The first ball of the 28th over of New Zealand's innings took off from nowhere to beat Ross Taylor's cut. This, at around quarter past four, was only the 15th ball after the rain break. The pitch had stayed under covers for more than two hours, and was now beginning to misbehave. To make matters worse, Taylor seemed to suggest he couldn't see the ball clearly enough. The next ball nipped back in, took Taylor's inside edge and went for four. Taylor's eyes widened again and the head shook. Umpire Rod Tucker moved in from square leg, stood on the pitch, used his light metre, and found the light to be good enough.
Virat Kohli saw both these occurrences. This new-ball pitch was behaving differently under floodlights for whatever reason, and there was uncertainty in Taylor's mind and his eye. Sensing his moment, Kohli removed Ravindra Jadeja, who had broken a partnership just before the rain break. He went to the man who can extract every ounce of assistance from the pitch and expose every bit of uncertainty in the batsman: Bhuvneshwar Kumar, who said he had told himself before the start of the match that he needed to take a home five-for now that he had got a helpful pitch.
In these conditions Bhuvneshwar knew what to do. In West Indies, at times, he bowled to 8-1 fields without conceding any runs into the leg side. Here, against a better batting unit, Bhuvneshwar asked for a 7-2 field, but the idea was clear - make Taylor play almost everything with the light fading. No easy leaves. The first ball that Bhuvneshwar bowled was on a length, outside off, and Taylor had to play the angle. The seam took the edge, and Taylor walked back shaking his head.
Kohli got into the act, got the small crowd that stayed back to keep getting louder and put pressure on the batsmen. With his accuracy and an upright seam, Bhuvneshwar provided the batsmen no respite. Shami kept pounding in aggressively. India knew they had nothing to lose in this little period of play. Whatever time they would get under the lights was a bonus, and their fast bowlers could go all out without having to worry about recovering.
Not before long Bhuvneshwar's accuracy worked again. In two balls, he removed Mitchell Santner and Matt Henry. New Zealand had lost Luke Ronchi to a rough call, a non-turning delivery from Jadeja that was sliding down leg, to what turned out to be the last ball before the rain break, but this period of play was a body blow. New Zealand had nowhere to go. Even India wicketkeeper Wriddhiman Saha reached in for a bit of sympathy for New Zealand batsmen, saying the ball started doing things under the lights and that it is difficult to see the ball properly when you have just come out.
There was no ambiguity in what was happening, though. Not in Luke Ronchi's mind at least. At the end of day one, the umpires had told New Zealand they couldn't continue bowling pace. New Zealand opted not to bowl spin, and the umpires took the players off. The light metre is just a guideline under the ICC playing conditions, but the convention is for the first reading to become a benchmark for the rest of the match. On succeeding days, there is generally no play when light dips to that reading. It is also assumed that the side batting at that time was made to bat in better light so play can't be called off until the light becomes just as dim.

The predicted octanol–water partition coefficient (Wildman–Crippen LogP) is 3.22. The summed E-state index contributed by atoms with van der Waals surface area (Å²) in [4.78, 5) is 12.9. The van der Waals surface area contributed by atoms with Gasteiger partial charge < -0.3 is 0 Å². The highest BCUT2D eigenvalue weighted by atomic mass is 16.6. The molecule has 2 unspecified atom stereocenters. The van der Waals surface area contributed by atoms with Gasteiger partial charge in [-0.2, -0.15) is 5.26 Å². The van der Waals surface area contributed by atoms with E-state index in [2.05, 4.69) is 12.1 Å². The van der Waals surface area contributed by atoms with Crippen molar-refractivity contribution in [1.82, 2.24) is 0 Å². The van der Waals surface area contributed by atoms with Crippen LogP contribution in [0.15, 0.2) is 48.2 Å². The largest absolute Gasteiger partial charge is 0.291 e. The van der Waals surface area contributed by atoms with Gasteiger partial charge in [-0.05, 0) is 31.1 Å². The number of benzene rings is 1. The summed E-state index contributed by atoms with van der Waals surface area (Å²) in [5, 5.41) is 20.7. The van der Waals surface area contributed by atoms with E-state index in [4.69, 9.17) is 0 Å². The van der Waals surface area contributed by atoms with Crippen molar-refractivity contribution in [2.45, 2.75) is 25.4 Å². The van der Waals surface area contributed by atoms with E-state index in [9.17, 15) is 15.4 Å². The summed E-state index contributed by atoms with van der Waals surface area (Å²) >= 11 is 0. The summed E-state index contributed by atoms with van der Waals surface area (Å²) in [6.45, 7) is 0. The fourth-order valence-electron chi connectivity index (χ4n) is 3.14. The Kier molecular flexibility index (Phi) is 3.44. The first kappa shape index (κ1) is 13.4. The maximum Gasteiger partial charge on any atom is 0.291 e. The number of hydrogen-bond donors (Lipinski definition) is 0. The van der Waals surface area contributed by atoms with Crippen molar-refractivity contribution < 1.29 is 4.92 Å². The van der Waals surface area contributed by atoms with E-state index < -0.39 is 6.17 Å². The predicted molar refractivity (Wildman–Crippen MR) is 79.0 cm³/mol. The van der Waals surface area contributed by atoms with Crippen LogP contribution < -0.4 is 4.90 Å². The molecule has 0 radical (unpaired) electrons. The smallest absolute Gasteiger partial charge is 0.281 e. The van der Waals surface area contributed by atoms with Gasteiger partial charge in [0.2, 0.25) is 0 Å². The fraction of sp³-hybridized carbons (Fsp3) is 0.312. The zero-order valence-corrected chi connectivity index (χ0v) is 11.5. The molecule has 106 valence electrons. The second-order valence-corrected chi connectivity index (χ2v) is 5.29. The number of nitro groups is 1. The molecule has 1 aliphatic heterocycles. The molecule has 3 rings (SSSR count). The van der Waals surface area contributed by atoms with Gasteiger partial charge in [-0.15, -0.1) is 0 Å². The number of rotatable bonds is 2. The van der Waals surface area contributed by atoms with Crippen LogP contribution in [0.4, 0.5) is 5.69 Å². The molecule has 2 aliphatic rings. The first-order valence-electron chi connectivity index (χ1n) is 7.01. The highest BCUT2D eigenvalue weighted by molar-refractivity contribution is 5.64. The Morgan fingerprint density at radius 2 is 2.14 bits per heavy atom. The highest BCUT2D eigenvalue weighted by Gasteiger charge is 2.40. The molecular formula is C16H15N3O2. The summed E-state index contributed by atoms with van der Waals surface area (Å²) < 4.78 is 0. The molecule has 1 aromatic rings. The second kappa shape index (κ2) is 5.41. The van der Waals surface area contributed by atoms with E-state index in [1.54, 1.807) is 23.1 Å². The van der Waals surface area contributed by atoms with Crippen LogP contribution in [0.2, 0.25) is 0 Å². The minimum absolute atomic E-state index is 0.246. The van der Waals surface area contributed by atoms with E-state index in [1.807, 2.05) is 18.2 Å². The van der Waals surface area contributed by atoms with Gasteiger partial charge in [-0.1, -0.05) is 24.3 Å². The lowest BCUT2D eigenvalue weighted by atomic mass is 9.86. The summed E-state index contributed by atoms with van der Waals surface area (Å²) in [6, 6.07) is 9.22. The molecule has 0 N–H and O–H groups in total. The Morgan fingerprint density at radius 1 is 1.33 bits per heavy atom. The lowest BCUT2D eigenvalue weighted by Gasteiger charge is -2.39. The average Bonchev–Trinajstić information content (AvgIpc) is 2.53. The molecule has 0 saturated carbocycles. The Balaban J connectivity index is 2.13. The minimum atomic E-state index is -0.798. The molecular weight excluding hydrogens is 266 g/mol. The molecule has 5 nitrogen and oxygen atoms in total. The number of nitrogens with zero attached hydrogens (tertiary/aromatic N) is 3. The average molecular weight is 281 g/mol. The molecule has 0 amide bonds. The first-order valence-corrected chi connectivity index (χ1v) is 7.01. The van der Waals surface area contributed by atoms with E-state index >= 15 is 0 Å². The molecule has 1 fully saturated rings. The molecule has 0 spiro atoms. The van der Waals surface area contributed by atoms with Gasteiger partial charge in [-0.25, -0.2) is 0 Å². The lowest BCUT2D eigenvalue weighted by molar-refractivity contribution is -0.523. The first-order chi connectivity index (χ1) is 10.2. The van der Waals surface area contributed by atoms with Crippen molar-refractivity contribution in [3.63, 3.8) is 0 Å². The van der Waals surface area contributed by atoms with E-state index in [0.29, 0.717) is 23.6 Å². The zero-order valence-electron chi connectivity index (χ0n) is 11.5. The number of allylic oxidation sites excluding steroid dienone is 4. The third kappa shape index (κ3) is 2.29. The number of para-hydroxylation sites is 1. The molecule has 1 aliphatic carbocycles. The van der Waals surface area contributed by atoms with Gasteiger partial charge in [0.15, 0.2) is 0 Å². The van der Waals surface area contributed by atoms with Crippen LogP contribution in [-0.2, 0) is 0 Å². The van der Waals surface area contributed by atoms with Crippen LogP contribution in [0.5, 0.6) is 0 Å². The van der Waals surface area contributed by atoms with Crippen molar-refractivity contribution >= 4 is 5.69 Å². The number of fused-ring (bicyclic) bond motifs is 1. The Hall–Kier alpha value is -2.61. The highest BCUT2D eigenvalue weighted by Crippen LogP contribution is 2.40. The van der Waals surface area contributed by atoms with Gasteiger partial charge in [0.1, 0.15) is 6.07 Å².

Ronchi was fine with that arrangement. "I'm assuming it was exactly the same case as it was yesterday," Ronchi said. "I think the umpires, when it gets to a certain point of light level or reading or whatever it is, that's sort of like the starting point for when seamers can bowl and when the spinners have to bowl, when you have the option. Whatever it was, it was the umpire's decision really."
Ronchi was aware of Taylor's displeasure with the light, but he said people react differently when they get out. About the two previous deliveries when Taylor seemed to suggest difficulty in seeing the ball clearly, Ronchi said the decision was still the umpire's.
"It's still the same," Ronchi said. "It is the umpire's decision really. There's nothing we can do about it. We could say something and make the umpires have a look at it. In the end of it all, it is the umpire's decision. So we go with whatever they are saying."
Ronchi was similarly philosophical about two rough lbw calls in three innings in this series. "It's cricket," Ronchi said. "I think I got away with one against Jadeja today (an earlier lbw shout that looked out). You can't complain. It's going to happen lot of times. You get some good ones, you are going to get away with some. You just turn up and keep going along. Keep staying positive and hit the ball like you want to hit the ball and stuff like that. Get as many runs as possible. That's how it goes."
There was only a small bit of ambiguity in the light-metre benchmarks. It is possible that light deteriorated dramatically on day one and gradually on day two. So a marginally better reading on day two compared to that of day one does not necessarily mean that the light was good enough for New Zealand to bat on. That might be just splitting hairs. And as Ronchi said, the final call is the umpire's.